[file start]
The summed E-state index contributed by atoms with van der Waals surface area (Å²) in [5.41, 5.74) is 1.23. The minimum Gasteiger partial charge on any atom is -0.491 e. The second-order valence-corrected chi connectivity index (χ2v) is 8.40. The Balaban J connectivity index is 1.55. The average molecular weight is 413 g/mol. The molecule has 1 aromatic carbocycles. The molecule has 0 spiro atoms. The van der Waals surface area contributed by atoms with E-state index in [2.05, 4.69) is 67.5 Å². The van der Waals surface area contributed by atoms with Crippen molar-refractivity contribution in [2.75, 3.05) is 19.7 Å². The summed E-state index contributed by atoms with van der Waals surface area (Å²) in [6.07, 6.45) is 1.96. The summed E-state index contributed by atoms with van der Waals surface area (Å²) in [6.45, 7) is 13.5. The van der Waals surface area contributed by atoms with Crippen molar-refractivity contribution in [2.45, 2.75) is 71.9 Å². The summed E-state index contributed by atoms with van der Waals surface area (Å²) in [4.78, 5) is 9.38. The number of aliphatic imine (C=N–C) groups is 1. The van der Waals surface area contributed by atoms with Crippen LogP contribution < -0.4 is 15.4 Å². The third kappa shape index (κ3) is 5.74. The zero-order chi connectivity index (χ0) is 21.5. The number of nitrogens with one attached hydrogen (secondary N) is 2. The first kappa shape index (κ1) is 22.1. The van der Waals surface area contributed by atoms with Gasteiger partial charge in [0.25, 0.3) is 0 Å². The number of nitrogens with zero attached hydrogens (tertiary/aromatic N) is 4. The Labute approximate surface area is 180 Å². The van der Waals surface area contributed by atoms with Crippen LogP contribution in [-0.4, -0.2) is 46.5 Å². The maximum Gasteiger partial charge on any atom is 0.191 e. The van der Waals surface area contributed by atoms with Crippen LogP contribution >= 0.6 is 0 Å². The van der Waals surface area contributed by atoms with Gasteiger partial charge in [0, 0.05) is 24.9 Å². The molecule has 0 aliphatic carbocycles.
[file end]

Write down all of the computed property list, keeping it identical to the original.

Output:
The summed E-state index contributed by atoms with van der Waals surface area (Å²) in [5.41, 5.74) is 1.23. The minimum Gasteiger partial charge on any atom is -0.491 e. The second-order valence-corrected chi connectivity index (χ2v) is 8.40. The Balaban J connectivity index is 1.55. The average molecular weight is 413 g/mol. The molecule has 1 aromatic carbocycles. The molecule has 0 spiro atoms. The van der Waals surface area contributed by atoms with E-state index in [2.05, 4.69) is 67.5 Å². The van der Waals surface area contributed by atoms with Crippen molar-refractivity contribution in [2.75, 3.05) is 19.7 Å². The summed E-state index contributed by atoms with van der Waals surface area (Å²) in [6.07, 6.45) is 1.96. The summed E-state index contributed by atoms with van der Waals surface area (Å²) in [6.45, 7) is 13.5. The van der Waals surface area contributed by atoms with Crippen molar-refractivity contribution in [2.45, 2.75) is 71.9 Å². The summed E-state index contributed by atoms with van der Waals surface area (Å²) in [4.78, 5) is 9.38. The number of aliphatic imine (C=N–C) groups is 1. The van der Waals surface area contributed by atoms with Crippen LogP contribution < -0.4 is 15.4 Å². The third kappa shape index (κ3) is 5.74. The zero-order chi connectivity index (χ0) is 21.5. The number of nitrogens with one attached hydrogen (secondary N) is 2. The first kappa shape index (κ1) is 22.1. The van der Waals surface area contributed by atoms with Gasteiger partial charge in [0.25, 0.3) is 0 Å². The number of nitrogens with zero attached hydrogens (tertiary/aromatic N) is 4. The Labute approximate surface area is 180 Å². The van der Waals surface area contributed by atoms with Crippen LogP contribution in [-0.4, -0.2) is 46.5 Å². The maximum Gasteiger partial charge on any atom is 0.191 e. The van der Waals surface area contributed by atoms with Crippen LogP contribution >= 0.6 is 0 Å². The van der Waals surface area contributed by atoms with Gasteiger partial charge in [0, 0.05) is 24.9 Å². The molecule has 0 aliphatic carbocycles.